At least a couple of active areas to remind us that the season is far from over. In the western Gulf of Mexico a strong area of upper divergence has sparked a large area of convection. Although the area is now in a diurnal decline, it has persisted for a couple of days and it has acquired some cyclonic curvature. The area is currently (21/03Z) focused at 22N 95.5W and has a general motion to the east northeast at 15 knots. The models keep trying to do something with this area and move it along the northern Gulf coast in a couple of days.
A strong wave near 19.5N 53W has been moving to the west northwest at 15 knots and continues to support heavy convection. It is also in a downward diurnal cycle at the moment and has the potential for slow development over the next couple of days.
A third wave in the far eastern Atlantic is rather weak and only has limited thunderstorm activity associated with it. It faces an environment that will not promote much development for awhile.
The Atlantic ridge has been weakened and split by a large upper level low in the central north Atlantic. The western segment of the ridge has been displaced somewhat to the south. Northerly shear is in place between 85W and 70W while westerly shear exists between 70W and 60W along and south of 20N. Below 15N there is very little shear from 60W to the African coast.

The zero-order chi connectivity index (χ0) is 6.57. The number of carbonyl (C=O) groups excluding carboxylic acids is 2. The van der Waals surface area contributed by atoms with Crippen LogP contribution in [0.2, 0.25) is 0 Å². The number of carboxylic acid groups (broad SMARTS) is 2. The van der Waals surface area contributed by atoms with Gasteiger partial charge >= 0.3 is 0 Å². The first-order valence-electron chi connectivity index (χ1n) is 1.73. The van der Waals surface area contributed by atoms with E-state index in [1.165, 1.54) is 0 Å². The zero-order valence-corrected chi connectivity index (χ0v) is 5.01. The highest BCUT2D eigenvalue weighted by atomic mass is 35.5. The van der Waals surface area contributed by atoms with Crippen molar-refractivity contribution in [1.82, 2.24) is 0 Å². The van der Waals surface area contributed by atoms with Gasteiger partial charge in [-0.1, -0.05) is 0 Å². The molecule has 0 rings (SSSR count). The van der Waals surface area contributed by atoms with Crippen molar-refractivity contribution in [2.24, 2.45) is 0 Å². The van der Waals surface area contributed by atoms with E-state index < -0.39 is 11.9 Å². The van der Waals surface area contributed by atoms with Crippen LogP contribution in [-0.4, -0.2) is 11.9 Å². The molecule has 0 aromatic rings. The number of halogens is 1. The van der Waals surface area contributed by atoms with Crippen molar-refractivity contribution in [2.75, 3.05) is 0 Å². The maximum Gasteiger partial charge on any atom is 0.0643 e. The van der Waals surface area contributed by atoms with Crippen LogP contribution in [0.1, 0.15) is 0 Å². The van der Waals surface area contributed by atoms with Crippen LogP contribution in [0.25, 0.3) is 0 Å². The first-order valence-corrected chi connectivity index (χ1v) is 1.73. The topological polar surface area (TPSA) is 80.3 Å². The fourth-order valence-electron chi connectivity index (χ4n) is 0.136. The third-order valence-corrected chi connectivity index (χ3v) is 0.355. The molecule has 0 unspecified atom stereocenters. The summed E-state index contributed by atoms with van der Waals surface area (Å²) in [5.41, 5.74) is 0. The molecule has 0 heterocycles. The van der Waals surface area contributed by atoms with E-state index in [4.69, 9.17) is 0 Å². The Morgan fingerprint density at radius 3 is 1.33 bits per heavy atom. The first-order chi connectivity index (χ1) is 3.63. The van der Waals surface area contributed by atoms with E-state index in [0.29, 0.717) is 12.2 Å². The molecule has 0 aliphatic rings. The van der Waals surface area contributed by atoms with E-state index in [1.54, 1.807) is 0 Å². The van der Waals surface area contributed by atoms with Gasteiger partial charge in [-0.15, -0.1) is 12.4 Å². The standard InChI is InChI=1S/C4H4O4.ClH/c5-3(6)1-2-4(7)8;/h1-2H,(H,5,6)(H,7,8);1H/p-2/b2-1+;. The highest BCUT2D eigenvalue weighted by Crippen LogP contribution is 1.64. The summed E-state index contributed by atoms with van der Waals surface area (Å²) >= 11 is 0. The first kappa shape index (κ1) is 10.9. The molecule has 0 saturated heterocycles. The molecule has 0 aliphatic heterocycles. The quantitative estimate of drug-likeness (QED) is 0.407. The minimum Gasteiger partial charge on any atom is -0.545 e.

The basin may currently be inactive in terms of named storms but I don't see that condition lasting for too much longer.
NRL Monterey Marine Meteorology Division Forecast Track of Active Systems (Good Forecast Track Graphic and Satellite Photos)
More discussion on the storm on our Storm Forum.
NASA GHCC Interactive Satellite images at:
North Atlantic Visible (Daytime Only), Infrared, Water Vapor
Some forecast models:
NGM, AVN, MRF, ETA ECMWF
DoD Weather Models (NOGAPS, AVN, MRF)
AVN, ECMWF, GFDL, MM5, NOGAPS, UKMET
Multi-model plots from WREL
Other commentary at Mike Anderson's East Coast Tropical Weather Center, Robert Lightbown/Crown Weather Tropical Update Accuweather's Joe Bastardi (now subcriber only unfortunately), Cyclomax (Rich B.), Hurricane City , mpittweather , Tropical Weather Watchers.Com (JasonM) Gary Gray's Millennium Weather, Barometer Bob's Hurricane Hollow, Snonut,
Even more on the links page.